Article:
Many managers look to the annual performance appraisal as a time for goal-setting and calibration. It is an important event, but for the feedback-starved associate, that’s like being in school and getting no teacher input until the report cards come out in June.
Let’s face it: the annual performance review cycle is a relic of the 1900s and the boomer generation is likely the last to rely on it. People need attention and feedback more often and in smaller bites so they can calibrate their performance on the fly.
Every time you offer positive or developmental feedback, you create the possibility of a fresh start. The person who receives a continual flow of encouragement and constructive guidance has less opportunity to fall into poor work habits that become entrenched.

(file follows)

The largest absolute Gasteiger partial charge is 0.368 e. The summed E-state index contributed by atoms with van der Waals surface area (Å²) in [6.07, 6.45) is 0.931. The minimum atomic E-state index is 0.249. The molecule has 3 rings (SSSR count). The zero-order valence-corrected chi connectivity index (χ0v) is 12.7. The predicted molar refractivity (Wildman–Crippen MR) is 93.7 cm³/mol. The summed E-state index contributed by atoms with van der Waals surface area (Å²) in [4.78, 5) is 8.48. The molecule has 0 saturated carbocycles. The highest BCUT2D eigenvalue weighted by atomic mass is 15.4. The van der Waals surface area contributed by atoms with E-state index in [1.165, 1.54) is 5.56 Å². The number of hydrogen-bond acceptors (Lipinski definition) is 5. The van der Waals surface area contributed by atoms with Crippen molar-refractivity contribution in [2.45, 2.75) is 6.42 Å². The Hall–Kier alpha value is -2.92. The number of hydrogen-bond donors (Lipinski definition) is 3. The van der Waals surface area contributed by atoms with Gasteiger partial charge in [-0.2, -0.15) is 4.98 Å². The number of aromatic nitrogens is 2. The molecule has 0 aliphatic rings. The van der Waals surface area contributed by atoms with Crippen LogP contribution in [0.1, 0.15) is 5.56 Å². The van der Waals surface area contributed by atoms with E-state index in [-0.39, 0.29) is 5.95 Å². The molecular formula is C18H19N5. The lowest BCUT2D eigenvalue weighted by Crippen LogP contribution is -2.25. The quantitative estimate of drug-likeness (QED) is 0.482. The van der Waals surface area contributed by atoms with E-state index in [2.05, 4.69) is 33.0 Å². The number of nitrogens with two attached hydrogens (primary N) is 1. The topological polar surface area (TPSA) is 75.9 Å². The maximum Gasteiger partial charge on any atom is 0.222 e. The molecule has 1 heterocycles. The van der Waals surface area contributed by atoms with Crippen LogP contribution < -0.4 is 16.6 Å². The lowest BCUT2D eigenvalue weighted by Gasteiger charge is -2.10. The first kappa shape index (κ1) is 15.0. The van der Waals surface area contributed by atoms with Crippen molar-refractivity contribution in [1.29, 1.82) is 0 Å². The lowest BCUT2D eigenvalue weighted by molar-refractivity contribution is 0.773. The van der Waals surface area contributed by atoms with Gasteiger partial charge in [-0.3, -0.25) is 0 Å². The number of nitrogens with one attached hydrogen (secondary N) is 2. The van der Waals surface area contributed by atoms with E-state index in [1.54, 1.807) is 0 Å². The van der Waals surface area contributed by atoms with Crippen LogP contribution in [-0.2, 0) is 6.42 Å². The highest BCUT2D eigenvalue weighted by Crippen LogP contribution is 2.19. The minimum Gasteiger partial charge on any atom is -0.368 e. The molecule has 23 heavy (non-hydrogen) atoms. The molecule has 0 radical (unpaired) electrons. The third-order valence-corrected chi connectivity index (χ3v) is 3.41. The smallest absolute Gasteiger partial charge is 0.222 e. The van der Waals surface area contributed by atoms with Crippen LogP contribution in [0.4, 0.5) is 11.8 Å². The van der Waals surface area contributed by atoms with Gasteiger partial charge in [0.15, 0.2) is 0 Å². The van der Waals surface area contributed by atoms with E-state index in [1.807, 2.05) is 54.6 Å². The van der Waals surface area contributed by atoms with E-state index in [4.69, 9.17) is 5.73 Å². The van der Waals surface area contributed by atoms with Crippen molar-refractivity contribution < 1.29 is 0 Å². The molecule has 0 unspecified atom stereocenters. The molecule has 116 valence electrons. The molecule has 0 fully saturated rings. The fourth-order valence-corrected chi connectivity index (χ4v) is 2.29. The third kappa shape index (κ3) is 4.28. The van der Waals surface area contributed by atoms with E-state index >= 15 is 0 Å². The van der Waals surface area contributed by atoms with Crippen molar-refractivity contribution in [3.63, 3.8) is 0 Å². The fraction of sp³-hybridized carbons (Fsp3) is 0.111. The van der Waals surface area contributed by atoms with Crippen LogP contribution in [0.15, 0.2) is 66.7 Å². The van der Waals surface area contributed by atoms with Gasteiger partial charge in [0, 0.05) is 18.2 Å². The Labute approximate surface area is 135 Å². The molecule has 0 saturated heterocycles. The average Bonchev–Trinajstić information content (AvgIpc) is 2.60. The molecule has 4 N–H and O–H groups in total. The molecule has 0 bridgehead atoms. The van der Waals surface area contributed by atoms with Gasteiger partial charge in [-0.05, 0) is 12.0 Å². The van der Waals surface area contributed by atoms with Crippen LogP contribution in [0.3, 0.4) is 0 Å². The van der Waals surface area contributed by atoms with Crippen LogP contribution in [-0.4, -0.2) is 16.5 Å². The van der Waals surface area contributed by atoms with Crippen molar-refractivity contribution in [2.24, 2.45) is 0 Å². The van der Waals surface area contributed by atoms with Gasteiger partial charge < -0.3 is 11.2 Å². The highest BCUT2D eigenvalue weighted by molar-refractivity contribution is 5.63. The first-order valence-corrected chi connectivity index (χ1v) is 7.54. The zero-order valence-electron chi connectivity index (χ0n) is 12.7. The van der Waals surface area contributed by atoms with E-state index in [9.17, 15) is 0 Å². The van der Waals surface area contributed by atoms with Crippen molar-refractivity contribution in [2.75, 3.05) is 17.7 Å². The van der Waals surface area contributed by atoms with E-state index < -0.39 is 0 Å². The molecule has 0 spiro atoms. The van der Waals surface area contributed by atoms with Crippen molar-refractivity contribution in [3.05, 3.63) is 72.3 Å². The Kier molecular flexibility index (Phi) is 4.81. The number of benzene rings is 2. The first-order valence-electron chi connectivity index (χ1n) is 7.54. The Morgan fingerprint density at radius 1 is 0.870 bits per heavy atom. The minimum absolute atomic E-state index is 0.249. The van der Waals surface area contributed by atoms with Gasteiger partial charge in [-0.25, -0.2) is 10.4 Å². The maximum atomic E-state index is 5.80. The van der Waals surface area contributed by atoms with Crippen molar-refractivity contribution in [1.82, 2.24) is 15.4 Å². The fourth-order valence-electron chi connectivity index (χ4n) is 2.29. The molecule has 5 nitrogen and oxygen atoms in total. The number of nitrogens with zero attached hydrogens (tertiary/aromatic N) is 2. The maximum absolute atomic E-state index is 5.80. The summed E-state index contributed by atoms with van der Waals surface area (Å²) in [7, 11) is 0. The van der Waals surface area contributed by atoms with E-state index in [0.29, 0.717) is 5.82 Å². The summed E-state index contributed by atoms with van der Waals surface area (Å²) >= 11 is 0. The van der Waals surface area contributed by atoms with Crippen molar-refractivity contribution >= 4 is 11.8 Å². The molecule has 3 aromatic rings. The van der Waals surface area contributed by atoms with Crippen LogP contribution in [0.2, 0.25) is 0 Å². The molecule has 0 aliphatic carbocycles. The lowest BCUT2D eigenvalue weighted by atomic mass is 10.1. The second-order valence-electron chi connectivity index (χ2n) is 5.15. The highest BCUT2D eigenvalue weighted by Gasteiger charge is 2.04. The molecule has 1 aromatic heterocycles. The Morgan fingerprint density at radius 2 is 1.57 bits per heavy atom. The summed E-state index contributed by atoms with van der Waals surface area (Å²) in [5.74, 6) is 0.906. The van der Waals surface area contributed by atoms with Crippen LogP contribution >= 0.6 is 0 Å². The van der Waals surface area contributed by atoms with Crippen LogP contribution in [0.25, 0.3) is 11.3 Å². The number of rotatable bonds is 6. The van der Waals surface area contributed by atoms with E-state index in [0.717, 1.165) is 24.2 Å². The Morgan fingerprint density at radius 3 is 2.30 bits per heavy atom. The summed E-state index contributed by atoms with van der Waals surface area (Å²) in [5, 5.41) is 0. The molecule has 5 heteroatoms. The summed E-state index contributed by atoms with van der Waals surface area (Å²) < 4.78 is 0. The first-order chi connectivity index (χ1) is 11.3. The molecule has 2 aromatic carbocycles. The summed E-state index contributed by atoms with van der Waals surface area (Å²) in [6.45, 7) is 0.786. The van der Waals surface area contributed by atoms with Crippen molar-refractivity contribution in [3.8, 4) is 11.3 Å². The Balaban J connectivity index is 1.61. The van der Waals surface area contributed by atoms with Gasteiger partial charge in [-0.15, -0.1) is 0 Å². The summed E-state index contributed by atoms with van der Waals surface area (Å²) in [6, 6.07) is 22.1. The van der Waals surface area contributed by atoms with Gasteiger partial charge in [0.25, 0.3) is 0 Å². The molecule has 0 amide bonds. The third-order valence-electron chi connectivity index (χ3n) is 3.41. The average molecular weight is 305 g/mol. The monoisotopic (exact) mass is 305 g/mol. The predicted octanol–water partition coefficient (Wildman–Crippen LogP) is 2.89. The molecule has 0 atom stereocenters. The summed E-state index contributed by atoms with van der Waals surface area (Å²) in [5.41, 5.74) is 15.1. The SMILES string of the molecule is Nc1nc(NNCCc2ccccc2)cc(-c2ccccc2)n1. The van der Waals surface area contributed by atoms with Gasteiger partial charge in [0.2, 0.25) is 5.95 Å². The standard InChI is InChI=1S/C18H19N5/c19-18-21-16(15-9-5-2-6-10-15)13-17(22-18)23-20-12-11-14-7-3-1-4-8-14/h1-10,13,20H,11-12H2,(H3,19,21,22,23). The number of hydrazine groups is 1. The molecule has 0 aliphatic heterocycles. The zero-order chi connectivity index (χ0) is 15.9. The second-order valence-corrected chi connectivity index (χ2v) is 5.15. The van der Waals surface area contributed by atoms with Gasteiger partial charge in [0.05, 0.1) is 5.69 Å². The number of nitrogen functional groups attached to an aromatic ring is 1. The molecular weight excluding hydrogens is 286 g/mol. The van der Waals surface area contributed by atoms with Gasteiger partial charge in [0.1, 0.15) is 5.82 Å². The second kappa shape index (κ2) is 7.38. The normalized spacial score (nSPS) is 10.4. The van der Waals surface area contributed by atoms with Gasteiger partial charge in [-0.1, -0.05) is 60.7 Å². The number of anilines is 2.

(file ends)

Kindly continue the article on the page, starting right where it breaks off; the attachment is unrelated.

First, you must get out of your own way. If you think of performance feedback as “uncomfortable” or “drama” then you will avoid it and everybody loses.
Instead, think of yourself as a teacher. Imagine that your success is measured by how others perform and grow (which, by the way, is true). You will be more likely to offer ideas, course correction, and ongoing support to those around you.
Remember, Leadership is not about a title: Anyone can be a leader who creates a space for others to learn and ongoing opportunities to start fresh.